By Sandra Fluke on April 23, 2014
I grew up in a town with a nuclear reactor. The entire region was sold the promise of a power source and good-paying jobs, but that promise was inadequate given the environmental and safety risks my community was asked to shoulder. Because the hazards and consequences of the reactor were mostly isolated to my community, people living in the rest of the region faced a much different question when they considered the merits of the reactor.
This experience made clear one of our primary barriers to environmental action: the frequent lack of recognition of shared consequences and shared responsibility. Far too often, many don't see or understand the consequences of an unsustainable lifestyle because they don't live near a reactor, coal plant or landfill. Now, as California faces an unprecedented water crisis, the very real consequences of waste and inefficient use of our water resources touch all of our lives, and the environmental maxim of "we are all in this together" has once again been the rallying call for action.
One of the most urgent environmental issues for the State Senate district I am running to represent, and for California as a whole, is conserving water to alleviate the effects of drought and ongoing water shortages. Senate District 26 is largely a coastal district, and it includes the Ballona Wetlands, Santa Monica Bay, Hyperion treatment plant and more than 900,000 people who need water everyday: water to drink, water to bathe, and water to keep our communities green. Protecting our water supply is critical and there are many ways we must improve the way we use water locally and throughout the Golden State.
Although they have made great strides in recent years, the Hyperion treatment plant still loses far too much water -- as much as 260 million gallons a day -- in its treatment process. It is simply bad policy that we dump this huge amount of water into the Santa Monica Bay when we could instead recycle and safely reuse that water by utilizing modern water recycling technologies already employed by other water agencies in Southern California.
Water conservation must also be a priority. Southern California homeowners already use less water than those in other regions, but we can still do better. By investing in statewide and regional public education campaigns to inform the public on simple ways to conserve, we can save homeowners money (not to mention gallons upon gallons of water) by incentivizing smart irrigation systems and clearing away bureaucratic barriers to gray-water systems that allow people to reuse water around their homes and gardens.
We also need to rectify years of inadequate policy concerning flooding and stormwater. A staggering 50 to 80 percent of the water that falls from the sky when it rains ends up in the sea, which means that billions of gallons of perfectly good water that we could be capturing and using are lost each time it rains. Capturing and reusing rainwater is like benefitting from solar power -- once you invest in the infrastructure that makes it possible, you get to rely on completely free production, compliments of the natural world around us.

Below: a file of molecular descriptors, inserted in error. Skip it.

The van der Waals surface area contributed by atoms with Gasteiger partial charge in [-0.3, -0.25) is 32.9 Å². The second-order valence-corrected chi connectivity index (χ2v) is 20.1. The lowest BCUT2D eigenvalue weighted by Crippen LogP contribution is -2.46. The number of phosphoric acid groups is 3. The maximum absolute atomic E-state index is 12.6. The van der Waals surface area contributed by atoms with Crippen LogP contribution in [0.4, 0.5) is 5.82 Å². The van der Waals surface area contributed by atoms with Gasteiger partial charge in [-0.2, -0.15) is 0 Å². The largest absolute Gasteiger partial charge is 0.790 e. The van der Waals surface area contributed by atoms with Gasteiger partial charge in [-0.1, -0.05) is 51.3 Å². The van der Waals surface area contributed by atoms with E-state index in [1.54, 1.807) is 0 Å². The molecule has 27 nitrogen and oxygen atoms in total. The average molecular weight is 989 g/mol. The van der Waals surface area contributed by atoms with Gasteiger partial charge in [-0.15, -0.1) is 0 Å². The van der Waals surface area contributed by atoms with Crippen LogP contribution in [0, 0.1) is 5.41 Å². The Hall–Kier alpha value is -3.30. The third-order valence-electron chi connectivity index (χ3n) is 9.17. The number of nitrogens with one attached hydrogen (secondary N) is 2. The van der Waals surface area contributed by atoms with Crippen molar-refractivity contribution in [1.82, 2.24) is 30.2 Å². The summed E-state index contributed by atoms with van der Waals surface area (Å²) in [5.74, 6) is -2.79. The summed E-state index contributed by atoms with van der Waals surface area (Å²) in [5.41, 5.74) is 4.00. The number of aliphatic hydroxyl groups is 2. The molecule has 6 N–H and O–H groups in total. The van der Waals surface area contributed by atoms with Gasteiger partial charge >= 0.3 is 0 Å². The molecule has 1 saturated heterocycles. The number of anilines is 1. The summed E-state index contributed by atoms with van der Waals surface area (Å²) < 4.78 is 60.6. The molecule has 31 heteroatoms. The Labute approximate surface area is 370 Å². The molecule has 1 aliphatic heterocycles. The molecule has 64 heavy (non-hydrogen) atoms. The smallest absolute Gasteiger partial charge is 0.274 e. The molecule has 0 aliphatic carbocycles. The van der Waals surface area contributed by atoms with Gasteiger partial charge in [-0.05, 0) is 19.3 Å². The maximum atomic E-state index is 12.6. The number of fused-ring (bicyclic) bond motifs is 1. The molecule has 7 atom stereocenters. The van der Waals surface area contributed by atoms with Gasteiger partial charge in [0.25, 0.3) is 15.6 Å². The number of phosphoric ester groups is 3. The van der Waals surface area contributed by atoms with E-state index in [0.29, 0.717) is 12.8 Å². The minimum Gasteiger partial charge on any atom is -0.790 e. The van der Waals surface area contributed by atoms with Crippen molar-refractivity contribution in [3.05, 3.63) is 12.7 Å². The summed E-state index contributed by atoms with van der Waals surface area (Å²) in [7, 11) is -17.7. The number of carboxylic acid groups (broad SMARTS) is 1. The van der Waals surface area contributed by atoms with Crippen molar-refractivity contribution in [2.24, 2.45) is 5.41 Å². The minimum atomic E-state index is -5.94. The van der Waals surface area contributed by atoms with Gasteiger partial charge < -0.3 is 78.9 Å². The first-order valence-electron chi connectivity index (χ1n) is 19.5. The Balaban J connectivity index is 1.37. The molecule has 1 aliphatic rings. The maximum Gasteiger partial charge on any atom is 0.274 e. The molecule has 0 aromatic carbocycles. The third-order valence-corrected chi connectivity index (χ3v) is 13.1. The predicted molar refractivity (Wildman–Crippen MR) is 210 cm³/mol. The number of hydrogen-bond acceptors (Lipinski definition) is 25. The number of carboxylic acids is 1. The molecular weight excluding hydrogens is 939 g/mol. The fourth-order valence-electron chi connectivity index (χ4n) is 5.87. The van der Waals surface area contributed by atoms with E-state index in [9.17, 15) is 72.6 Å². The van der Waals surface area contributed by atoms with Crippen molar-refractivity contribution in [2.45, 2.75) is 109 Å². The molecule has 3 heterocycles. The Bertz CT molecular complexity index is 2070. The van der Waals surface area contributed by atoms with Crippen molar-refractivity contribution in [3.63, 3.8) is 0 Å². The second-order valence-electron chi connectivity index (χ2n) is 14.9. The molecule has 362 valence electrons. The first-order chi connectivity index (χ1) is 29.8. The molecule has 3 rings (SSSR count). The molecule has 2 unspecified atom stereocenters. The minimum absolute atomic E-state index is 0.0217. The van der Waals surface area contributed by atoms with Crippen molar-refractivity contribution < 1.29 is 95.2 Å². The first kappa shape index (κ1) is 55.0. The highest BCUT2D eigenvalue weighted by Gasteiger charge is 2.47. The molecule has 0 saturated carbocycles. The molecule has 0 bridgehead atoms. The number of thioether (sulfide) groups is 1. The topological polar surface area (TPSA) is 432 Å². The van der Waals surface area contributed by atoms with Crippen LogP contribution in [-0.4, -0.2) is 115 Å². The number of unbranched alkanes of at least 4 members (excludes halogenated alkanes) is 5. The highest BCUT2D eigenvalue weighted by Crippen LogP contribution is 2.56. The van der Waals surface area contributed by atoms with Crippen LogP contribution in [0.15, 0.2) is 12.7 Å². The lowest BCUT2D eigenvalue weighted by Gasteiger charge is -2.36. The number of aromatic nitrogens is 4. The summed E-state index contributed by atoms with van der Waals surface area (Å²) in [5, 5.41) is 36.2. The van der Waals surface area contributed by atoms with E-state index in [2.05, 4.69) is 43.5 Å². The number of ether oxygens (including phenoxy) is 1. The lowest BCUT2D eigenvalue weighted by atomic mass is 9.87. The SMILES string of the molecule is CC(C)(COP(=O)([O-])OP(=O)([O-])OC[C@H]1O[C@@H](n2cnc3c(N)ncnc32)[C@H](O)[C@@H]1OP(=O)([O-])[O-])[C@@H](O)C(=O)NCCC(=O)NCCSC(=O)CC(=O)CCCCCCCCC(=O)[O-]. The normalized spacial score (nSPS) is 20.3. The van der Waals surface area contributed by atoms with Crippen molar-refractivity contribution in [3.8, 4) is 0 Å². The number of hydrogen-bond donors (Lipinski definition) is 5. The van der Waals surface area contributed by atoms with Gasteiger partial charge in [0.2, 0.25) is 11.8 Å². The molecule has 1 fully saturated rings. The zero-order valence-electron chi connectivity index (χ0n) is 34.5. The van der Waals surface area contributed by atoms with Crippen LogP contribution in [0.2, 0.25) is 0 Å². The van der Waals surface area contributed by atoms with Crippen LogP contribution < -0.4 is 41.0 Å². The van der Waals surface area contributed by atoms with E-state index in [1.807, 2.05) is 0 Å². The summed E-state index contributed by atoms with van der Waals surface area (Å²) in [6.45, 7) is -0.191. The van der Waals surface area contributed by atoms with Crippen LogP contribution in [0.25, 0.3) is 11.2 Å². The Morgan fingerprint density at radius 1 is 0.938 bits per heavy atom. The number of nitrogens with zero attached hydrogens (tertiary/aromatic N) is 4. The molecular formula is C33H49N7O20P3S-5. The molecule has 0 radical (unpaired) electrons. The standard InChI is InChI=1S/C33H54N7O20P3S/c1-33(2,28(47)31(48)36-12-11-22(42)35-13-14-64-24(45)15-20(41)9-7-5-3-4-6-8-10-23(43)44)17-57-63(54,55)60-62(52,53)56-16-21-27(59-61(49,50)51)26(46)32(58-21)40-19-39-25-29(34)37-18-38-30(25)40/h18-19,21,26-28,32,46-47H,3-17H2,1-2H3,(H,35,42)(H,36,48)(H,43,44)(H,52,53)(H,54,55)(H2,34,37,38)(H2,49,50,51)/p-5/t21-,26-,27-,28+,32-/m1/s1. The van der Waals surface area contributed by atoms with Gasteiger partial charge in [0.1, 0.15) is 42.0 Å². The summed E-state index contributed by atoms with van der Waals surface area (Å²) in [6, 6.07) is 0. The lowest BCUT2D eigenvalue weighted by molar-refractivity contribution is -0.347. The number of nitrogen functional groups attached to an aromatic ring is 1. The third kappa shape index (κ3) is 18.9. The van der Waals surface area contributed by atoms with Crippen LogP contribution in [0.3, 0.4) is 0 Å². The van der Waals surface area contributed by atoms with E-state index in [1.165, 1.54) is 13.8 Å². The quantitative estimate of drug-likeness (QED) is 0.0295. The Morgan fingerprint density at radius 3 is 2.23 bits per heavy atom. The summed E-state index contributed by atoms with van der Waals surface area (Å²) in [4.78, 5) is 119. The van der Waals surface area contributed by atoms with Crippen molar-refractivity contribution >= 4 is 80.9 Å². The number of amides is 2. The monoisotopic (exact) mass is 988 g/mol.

In addition to improving the way we use water, we need to prevent future egregious waste. Solving our water crisis absolutely requires that we pass a moratorium on fracking and other dangerous drilling practices that use a tremendous amount of water. Fracking requires millions of gallons of water to frack a single well, and once that water is mixed with chemicals in the fracking process, it becomes too dangerous to ever use again. This is just one reason I am a strong supporter of the efforts by the Los Angeles City Council and Senator Holly Mitchell to impose a moratorium on fracking here in Los Angeles and across the state -- it won't only stop a dangerous practice, but will save us water we so desperately need.
When it comes to a reliable water supply, particularly for the large majority of Californians living in Southern California, we must first focus on our local water supply. Prioritizing recycling, conservation and rainwater capture is critical. We need to invest in the programs that will allow us to work in better harmony with the planet, and save money in the long term by being smarter about the ways we use -- and reuse -- water locally.
As I learned from the nuclear reactor in my hometown, it sometimes takes recognition of shared consequences and shared responsibility to motivate people to protect their environment. California's drought affects us all, and as a State Senator, helping to find solutions to our state's water crisis will be one of my top priorities. I look forward to working with you to confront this challenge. After all, we are all in this together.